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Rosemary Radford Ruether has been a pioneer Christian feminist theologian for over three decades, and among the most widely read feminist theologians in North America. Her book, Sexism and God-Talk, a classic in the field of feminist theology, remains the only systematic feminist treatment of the Christian symbols to date. To categorize her as a feminist theologian, however, is to risk neglecting the broad scope of her interests. With wide-ranging scholarship and a penchant for finding the hidden connections among seemingly disparate fields, Ruether has written and edited close to twenty books and hundreds of articles and reviews. She is seemingly at home in such diverse fields as patristics, the historical and theological roots of anti-Semitism, the Israeli-Palestinian conflict, the history of women in American religion, liberation theology, the mythology of the Ancient Near East, and ecology. Currently she teaches at Garrett-Evangelical Theological Seminary in Evanston, Illinois.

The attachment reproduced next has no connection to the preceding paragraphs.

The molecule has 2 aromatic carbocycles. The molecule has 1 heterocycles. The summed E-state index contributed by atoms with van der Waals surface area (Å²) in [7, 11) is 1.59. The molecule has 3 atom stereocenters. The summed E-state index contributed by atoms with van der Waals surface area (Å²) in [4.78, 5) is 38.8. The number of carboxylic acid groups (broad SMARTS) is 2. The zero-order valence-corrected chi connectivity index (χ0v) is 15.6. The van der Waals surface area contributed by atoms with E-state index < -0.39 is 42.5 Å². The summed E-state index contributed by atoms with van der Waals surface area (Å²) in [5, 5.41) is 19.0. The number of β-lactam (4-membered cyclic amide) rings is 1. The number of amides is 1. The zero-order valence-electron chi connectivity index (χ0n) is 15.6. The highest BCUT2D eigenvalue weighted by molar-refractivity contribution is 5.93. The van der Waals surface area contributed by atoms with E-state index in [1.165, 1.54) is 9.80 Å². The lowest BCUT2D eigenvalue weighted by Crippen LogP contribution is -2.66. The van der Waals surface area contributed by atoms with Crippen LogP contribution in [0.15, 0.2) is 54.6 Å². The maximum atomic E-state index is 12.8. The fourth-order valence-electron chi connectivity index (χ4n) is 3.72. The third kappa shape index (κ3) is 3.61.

In her mid-twenties, Ruether emerged from academic seclusion to become involved in the civil rights movement of the 1960s, first in Mississippi, then in Washington, D.C. In the summer of 1965, she worked for the Delta Ministry in Mississippi, which opened her eyes to the realities of racism and the struggle for justice in the African American community. This experience was deepened during her first ten years of teaching at the Howard University School of Religion (1966-76), a predominantly African-American seminary in Washington, D.C. There she was exposed to the emerging literature of black liberation theology. During her time in Washington she also became involved with the peace movement, participating in countless marches and demonstrations, often spending time in jail with other radical Catholics and Protestants.